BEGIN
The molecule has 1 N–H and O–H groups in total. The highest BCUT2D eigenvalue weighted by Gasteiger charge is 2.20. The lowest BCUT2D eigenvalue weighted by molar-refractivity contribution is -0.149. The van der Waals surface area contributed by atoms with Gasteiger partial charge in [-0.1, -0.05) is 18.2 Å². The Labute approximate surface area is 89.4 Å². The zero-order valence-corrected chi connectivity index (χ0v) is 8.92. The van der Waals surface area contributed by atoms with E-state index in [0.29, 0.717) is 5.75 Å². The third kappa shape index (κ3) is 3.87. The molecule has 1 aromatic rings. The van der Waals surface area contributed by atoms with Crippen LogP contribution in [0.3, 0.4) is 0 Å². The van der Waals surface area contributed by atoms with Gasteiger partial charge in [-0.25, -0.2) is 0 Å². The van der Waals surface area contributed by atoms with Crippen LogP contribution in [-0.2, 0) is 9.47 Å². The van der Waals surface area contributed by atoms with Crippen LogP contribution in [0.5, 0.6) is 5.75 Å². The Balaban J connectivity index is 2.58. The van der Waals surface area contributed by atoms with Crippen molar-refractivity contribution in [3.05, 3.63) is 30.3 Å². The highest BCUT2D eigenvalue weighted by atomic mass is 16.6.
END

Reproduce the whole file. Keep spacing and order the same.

The molecule has 1 N–H and O–H groups in total. The highest BCUT2D eigenvalue weighted by Gasteiger charge is 2.20. The lowest BCUT2D eigenvalue weighted by molar-refractivity contribution is -0.149. The van der Waals surface area contributed by atoms with Gasteiger partial charge in [-0.1, -0.05) is 18.2 Å². The Labute approximate surface area is 89.4 Å². The zero-order valence-corrected chi connectivity index (χ0v) is 8.92. The van der Waals surface area contributed by atoms with E-state index in [0.29, 0.717) is 5.75 Å². The third kappa shape index (κ3) is 3.87. The molecule has 1 aromatic rings. The van der Waals surface area contributed by atoms with Crippen LogP contribution in [0.3, 0.4) is 0 Å². The van der Waals surface area contributed by atoms with Gasteiger partial charge in [-0.25, -0.2) is 0 Å². The van der Waals surface area contributed by atoms with Crippen LogP contribution in [-0.2, 0) is 9.47 Å². The van der Waals surface area contributed by atoms with Crippen LogP contribution in [0.5, 0.6) is 5.75 Å². The Balaban J connectivity index is 2.58. The van der Waals surface area contributed by atoms with Crippen molar-refractivity contribution in [3.05, 3.63) is 30.3 Å². The highest BCUT2D eigenvalue weighted by atomic mass is 16.6.